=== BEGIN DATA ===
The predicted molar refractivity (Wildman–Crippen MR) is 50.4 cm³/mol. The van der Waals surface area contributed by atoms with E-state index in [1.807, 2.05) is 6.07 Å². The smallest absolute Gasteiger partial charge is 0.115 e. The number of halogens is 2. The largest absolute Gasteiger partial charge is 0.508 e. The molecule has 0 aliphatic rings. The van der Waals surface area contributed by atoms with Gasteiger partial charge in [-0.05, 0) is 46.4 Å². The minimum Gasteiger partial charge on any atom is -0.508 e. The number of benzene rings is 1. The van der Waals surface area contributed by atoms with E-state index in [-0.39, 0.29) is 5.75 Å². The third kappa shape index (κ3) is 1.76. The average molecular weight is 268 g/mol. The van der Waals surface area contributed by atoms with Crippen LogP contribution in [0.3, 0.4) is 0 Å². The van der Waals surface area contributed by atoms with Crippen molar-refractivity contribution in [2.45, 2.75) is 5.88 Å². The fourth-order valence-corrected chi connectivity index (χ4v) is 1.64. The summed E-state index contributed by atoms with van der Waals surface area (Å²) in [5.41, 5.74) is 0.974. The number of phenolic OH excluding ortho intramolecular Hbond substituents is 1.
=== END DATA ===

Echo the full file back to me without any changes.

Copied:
The predicted molar refractivity (Wildman–Crippen MR) is 50.4 cm³/mol. The van der Waals surface area contributed by atoms with E-state index in [1.807, 2.05) is 6.07 Å². The smallest absolute Gasteiger partial charge is 0.115 e. The number of halogens is 2. The largest absolute Gasteiger partial charge is 0.508 e. The molecule has 0 aliphatic rings. The van der Waals surface area contributed by atoms with Gasteiger partial charge in [-0.05, 0) is 46.4 Å². The minimum Gasteiger partial charge on any atom is -0.508 e. The number of benzene rings is 1. The van der Waals surface area contributed by atoms with E-state index in [-0.39, 0.29) is 5.75 Å². The third kappa shape index (κ3) is 1.76. The average molecular weight is 268 g/mol. The van der Waals surface area contributed by atoms with Crippen LogP contribution in [0.3, 0.4) is 0 Å². The van der Waals surface area contributed by atoms with Crippen molar-refractivity contribution in [2.45, 2.75) is 5.88 Å². The fourth-order valence-corrected chi connectivity index (χ4v) is 1.64. The summed E-state index contributed by atoms with van der Waals surface area (Å²) in [5.41, 5.74) is 0.974. The number of phenolic OH excluding ortho intramolecular Hbond substituents is 1.